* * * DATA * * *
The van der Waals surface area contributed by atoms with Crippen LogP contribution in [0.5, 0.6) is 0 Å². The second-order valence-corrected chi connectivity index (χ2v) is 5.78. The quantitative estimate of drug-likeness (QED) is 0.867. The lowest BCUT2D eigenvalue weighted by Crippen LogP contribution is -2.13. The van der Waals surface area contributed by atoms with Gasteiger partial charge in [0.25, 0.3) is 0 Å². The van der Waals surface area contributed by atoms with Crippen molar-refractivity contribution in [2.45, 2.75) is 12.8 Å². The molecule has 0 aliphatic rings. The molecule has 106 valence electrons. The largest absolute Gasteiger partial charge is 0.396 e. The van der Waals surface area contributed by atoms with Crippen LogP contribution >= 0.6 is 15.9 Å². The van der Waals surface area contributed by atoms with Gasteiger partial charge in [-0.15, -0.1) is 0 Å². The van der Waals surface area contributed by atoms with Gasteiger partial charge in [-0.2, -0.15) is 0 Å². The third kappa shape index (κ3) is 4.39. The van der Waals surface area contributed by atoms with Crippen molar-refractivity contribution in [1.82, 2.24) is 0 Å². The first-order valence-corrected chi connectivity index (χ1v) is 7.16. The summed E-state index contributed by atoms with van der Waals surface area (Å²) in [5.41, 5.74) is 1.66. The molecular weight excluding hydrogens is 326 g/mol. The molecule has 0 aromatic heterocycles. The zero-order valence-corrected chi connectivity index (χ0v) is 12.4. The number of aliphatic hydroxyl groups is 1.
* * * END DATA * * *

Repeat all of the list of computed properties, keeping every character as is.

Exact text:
The van der Waals surface area contributed by atoms with Crippen LogP contribution in [0.5, 0.6) is 0 Å². The second-order valence-corrected chi connectivity index (χ2v) is 5.78. The quantitative estimate of drug-likeness (QED) is 0.867. The lowest BCUT2D eigenvalue weighted by Crippen LogP contribution is -2.13. The van der Waals surface area contributed by atoms with Gasteiger partial charge in [0.25, 0.3) is 0 Å². The van der Waals surface area contributed by atoms with Crippen molar-refractivity contribution in [2.45, 2.75) is 12.8 Å². The molecule has 0 aliphatic rings. The molecule has 106 valence electrons. The largest absolute Gasteiger partial charge is 0.396 e. The van der Waals surface area contributed by atoms with Crippen LogP contribution >= 0.6 is 15.9 Å². The van der Waals surface area contributed by atoms with Gasteiger partial charge in [-0.15, -0.1) is 0 Å². The van der Waals surface area contributed by atoms with Gasteiger partial charge in [-0.2, -0.15) is 0 Å². The third kappa shape index (κ3) is 4.39. The van der Waals surface area contributed by atoms with Crippen molar-refractivity contribution in [1.82, 2.24) is 0 Å². The first-order valence-corrected chi connectivity index (χ1v) is 7.16. The summed E-state index contributed by atoms with van der Waals surface area (Å²) in [5.41, 5.74) is 1.66. The molecular weight excluding hydrogens is 326 g/mol. The molecule has 0 aromatic heterocycles. The zero-order valence-corrected chi connectivity index (χ0v) is 12.4. The number of aliphatic hydroxyl groups is 1.